Effects of titanium particle size on osteoblast functions in vitro and in vivo.

TitleEffects of titanium particle size on osteoblast functions in vitro and in vivo.
Publication TypeJournal Article
Year of Publication2005
AuthorsMG Choi, HS Koh, D Kluess, D O'Connor, A Mathur, GA Truskey, J Rubin, DXF Zhou, and K-LP Sung
JournalProceedings of the National Academy of Sciences of USA
Start Page4578
Pagination4578 - 4583
Date Published03/2005

The formation of titanium (Ti)-wear particles during the lifetime of an implant is believed to be a major component of loosening due to debris-induced changes in bone cell function. Radiographic evidence indicates a loss of fixation at the implant-bone interface, and we believe that the accumulation of Ti particles may act on the bone-remodeling process and impact both long- and short-term implant-fixation strengths. To determine the effects of various sizes of the Ti particles on osteoblast function in vivo, we measured the loss of integration strength around Ti-pin implants inserted into a rat tibia in conjunction with Ti particles from one of four size-groups. Implant integration is mediated primarily by osteoblast adhesion/focal contact pattern, viability, proliferation and differentiation, and osteoclast recruitment at the implant site in vivo. This study demonstrates the significant attenuation of osteoblast function concurrent with increased expression of receptor activator of nuclear factor kappaB ligand (RANKL), a dominant signal for osteoclast recruitment, which is regulated differentially, depending on the size of the Ti particle. Zymography studies have also demonstrated increased activities of matrix metalloproteinases (MMP) 2 and 9 in cells exposed to larger Ti particles. In summary, all particles have adverse effects on osteoblast function, resulting in decreased bone formation and integration, but different mechanisms are elicited by particles of different sizes.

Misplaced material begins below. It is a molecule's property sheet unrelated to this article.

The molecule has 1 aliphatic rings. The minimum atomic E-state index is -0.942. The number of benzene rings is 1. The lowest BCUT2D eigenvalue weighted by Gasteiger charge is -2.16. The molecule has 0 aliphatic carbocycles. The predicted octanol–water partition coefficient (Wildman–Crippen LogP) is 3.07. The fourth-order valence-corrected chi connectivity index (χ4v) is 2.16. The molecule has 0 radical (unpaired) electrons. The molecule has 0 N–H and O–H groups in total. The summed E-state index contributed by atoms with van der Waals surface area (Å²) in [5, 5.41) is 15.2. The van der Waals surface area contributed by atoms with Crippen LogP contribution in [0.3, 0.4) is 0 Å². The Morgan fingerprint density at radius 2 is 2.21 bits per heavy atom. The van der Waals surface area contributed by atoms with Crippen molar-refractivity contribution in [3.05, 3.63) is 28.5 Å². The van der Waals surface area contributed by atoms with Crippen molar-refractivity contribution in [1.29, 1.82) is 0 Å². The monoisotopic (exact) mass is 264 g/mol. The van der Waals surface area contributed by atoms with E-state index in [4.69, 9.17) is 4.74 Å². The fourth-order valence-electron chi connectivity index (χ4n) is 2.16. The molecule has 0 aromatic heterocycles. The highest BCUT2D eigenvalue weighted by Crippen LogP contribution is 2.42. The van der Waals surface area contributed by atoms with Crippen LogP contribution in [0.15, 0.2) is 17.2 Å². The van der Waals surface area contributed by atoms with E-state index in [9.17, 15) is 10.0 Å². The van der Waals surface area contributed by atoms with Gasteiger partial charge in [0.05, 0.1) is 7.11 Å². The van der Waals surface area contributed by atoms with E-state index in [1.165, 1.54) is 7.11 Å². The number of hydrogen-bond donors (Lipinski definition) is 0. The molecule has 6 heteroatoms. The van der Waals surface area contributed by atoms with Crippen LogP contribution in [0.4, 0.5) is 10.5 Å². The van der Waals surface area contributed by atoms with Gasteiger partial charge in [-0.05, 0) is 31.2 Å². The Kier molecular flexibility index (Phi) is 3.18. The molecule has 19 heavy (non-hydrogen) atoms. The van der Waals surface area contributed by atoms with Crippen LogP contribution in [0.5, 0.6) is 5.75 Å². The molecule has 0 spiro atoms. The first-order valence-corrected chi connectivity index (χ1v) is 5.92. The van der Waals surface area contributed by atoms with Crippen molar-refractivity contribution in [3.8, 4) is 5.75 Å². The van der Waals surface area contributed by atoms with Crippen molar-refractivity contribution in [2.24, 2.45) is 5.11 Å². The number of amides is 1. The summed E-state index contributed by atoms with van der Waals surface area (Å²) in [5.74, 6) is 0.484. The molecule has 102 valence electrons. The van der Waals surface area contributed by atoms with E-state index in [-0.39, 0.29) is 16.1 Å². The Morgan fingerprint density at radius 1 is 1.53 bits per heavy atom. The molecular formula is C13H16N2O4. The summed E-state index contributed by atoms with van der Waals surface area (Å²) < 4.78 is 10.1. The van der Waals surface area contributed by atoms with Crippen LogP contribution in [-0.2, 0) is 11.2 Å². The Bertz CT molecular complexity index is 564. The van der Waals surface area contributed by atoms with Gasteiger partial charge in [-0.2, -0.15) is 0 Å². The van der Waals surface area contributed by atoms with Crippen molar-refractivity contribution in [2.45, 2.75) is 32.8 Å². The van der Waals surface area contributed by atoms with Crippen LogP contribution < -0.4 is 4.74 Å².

Short TitleProceedings of the National Academy of Sciences of USA